Secondly, Saudi Arabia, especially under King Salman, has despised Qatari support for the Muslim Brotherhood and other ‘moderate’ Islamist groups. Saudi-Brotherhood relations had worsened in the late 1990s, with Riyadh beginning to see the Brotherhood’s brand of Islam as dangerous and akin to questioning the monarchical system. Earlier, the Kingdom had shared good relations with the Brotherhood for a long time and had provided safe haven for exiled Egyptian Brothers. But because of growing internal criticism from the Sahwa (awakening) movement—a Brotherhood-inspired Saudi Islamist group—and others, Saudi authorities began a crackdown on the Sahwis and most members were either incarcerated or had to go into exile. After this, Doha remained the only Arab Gulf capital to continue patronising the Muslim Brotherhood. Though King Abdullah, after assuming power in 2005, had tried to accommodate some of the remnants of the Brotherhood inspired groups, the wave of Arab uprisings in 2011, popularly termed as Arab Spring, changed the dynamics and led to the Kingdom’s adoption of a zero-tolerance attitude towards the Muslim Brotherhood and its affiliates or inspired groups including the Palestinian resistance movement Hamas.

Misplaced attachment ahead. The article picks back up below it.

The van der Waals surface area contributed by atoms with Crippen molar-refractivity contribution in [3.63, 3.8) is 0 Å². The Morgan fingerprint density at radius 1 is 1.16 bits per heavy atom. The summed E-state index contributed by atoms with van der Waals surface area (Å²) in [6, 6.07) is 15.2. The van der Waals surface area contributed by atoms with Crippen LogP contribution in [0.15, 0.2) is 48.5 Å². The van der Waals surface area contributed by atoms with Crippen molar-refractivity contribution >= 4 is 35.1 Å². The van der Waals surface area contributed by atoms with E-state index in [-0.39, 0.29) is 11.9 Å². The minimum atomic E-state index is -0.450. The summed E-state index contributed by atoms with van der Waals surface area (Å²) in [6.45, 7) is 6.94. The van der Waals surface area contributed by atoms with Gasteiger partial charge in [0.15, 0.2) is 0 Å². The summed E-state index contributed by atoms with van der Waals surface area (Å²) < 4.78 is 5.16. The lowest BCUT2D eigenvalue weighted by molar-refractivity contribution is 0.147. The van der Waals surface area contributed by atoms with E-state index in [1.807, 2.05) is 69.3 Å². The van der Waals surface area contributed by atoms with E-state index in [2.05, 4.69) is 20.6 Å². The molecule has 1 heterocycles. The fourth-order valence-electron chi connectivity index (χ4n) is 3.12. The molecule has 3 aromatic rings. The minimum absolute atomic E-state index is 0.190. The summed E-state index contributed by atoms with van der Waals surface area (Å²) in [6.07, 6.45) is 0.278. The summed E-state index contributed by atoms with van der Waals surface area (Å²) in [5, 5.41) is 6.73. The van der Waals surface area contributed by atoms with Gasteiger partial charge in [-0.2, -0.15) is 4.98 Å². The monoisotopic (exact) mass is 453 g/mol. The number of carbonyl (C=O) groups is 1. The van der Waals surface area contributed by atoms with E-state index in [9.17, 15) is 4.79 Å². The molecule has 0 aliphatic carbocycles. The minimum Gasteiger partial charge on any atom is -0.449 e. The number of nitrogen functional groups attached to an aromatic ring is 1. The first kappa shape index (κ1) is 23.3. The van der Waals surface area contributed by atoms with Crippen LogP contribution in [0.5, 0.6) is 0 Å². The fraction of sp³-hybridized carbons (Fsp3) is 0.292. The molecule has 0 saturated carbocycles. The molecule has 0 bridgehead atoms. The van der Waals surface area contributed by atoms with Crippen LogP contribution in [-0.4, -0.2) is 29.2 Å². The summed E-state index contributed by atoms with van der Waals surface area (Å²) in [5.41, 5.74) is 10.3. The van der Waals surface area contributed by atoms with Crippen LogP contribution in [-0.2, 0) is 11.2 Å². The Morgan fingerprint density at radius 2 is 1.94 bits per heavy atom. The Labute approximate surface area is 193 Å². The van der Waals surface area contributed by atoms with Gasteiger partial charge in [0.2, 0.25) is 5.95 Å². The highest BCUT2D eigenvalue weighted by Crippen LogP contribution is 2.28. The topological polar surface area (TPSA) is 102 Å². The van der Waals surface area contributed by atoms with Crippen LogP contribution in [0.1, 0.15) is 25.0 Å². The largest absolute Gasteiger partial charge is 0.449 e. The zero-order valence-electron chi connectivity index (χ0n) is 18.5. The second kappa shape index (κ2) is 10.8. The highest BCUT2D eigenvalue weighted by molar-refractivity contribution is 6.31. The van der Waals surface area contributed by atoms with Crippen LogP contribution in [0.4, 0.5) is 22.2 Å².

Thirdly, Saudi Arabia sees Qatar’s independent foreign policy as problematic. Qatar wishes to play a larger regional role and has carved out an independent foreign policy through mediation in regional conflicts, especially in extending support to the Islamist faction in the Palestinian national movement, that is, Hamas. It also took a pro-Morsi stance during the 2013 crisis in Egypt which was at odds with the Saudi and Emirati support for the removal of Morsi. Even in Syria, Doha had adopted an independent policy of supporting the ‘moderate Islamist’ groups along with Ankara when Saudi Arabia and other Gulf countries were supporting the ‘secular’ opposition. For Riyadh and Abu Dhabi, Doha following an independent and parallel foreign policy weakens the Arab Gulf position in regional politics and strengthens the Iranian position. In addition, the Qatari use of the Al-Jazeera network to criticise regional governments is seen as undermining the legitimacy and authority of the Gulf monarchies. This had created problems between Riyadh and Doha in the past. For example, in 2002, Saudi Arabia had recalled its ambassador from Doha after overt criticism of the Abdullah Peace Plan offering Arab normalisation of ties with Israel in exchange for peace with Palestine. At the same time, Doha not following a coordinated foreign policy stance becomes a prestige issue for Riyadh. Qatar wishes to emerge from the shadows of its larger neighbour and a resentful Saudi Arabia views it as an undermining of its own regional standing.